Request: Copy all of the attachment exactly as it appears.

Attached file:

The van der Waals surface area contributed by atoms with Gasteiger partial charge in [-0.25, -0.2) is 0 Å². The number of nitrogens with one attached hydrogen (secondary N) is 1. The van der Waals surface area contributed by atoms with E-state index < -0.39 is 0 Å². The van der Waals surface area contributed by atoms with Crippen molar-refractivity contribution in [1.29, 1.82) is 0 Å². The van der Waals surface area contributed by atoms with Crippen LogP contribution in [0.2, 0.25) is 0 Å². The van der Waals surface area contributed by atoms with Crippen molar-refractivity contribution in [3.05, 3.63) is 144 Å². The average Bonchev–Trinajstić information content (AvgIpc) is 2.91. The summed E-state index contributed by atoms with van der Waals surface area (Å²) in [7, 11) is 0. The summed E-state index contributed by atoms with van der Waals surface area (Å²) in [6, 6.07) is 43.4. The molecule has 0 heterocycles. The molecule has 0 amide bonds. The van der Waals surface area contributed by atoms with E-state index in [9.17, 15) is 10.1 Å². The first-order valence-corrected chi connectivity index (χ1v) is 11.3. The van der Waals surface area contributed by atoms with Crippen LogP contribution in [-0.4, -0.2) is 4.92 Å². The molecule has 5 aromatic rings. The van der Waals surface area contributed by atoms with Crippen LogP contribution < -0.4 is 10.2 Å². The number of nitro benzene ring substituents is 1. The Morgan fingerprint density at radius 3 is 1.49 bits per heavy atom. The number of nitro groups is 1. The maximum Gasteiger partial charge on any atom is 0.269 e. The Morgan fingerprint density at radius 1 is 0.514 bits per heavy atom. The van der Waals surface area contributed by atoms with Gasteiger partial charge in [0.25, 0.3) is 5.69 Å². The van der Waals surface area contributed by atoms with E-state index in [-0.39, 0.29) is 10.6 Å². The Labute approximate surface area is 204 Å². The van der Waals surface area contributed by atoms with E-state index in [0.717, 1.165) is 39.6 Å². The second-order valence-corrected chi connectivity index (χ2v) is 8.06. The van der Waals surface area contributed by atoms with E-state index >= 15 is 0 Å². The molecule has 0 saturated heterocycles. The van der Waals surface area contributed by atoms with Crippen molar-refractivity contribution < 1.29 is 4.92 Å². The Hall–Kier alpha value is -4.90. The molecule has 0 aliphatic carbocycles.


The van der Waals surface area contributed by atoms with Gasteiger partial charge in [-0.25, -0.2) is 0 Å². The number of nitrogens with one attached hydrogen (secondary N) is 1. The van der Waals surface area contributed by atoms with E-state index < -0.39 is 0 Å². The van der Waals surface area contributed by atoms with Crippen molar-refractivity contribution in [1.29, 1.82) is 0 Å². The van der Waals surface area contributed by atoms with Crippen LogP contribution in [0.2, 0.25) is 0 Å². The van der Waals surface area contributed by atoms with Crippen molar-refractivity contribution in [3.05, 3.63) is 144 Å². The average Bonchev–Trinajstić information content (AvgIpc) is 2.91. The summed E-state index contributed by atoms with van der Waals surface area (Å²) in [7, 11) is 0. The summed E-state index contributed by atoms with van der Waals surface area (Å²) in [6, 6.07) is 43.4. The molecule has 0 heterocycles. The molecule has 0 amide bonds. The van der Waals surface area contributed by atoms with E-state index in [9.17, 15) is 10.1 Å². The first-order valence-corrected chi connectivity index (χ1v) is 11.3. The van der Waals surface area contributed by atoms with Crippen LogP contribution in [-0.4, -0.2) is 4.92 Å². The molecule has 5 aromatic rings. The van der Waals surface area contributed by atoms with Crippen LogP contribution < -0.4 is 10.2 Å². The number of nitro benzene ring substituents is 1. The Morgan fingerprint density at radius 3 is 1.49 bits per heavy atom. The number of nitro groups is 1. The maximum Gasteiger partial charge on any atom is 0.269 e. The Morgan fingerprint density at radius 1 is 0.514 bits per heavy atom. The van der Waals surface area contributed by atoms with Gasteiger partial charge in [0.25, 0.3) is 5.69 Å². The van der Waals surface area contributed by atoms with E-state index in [-0.39, 0.29) is 10.6 Å². The Labute approximate surface area is 204 Å². The van der Waals surface area contributed by atoms with E-state index in [0.717, 1.165) is 39.6 Å². The second-order valence-corrected chi connectivity index (χ2v) is 8.06. The van der Waals surface area contributed by atoms with E-state index >= 15 is 0 Å². The molecule has 0 saturated heterocycles. The van der Waals surface area contributed by atoms with Crippen molar-refractivity contribution < 1.29 is 4.92 Å². The Hall–Kier alpha value is -4.90. The molecule has 0 aliphatic carbocycles.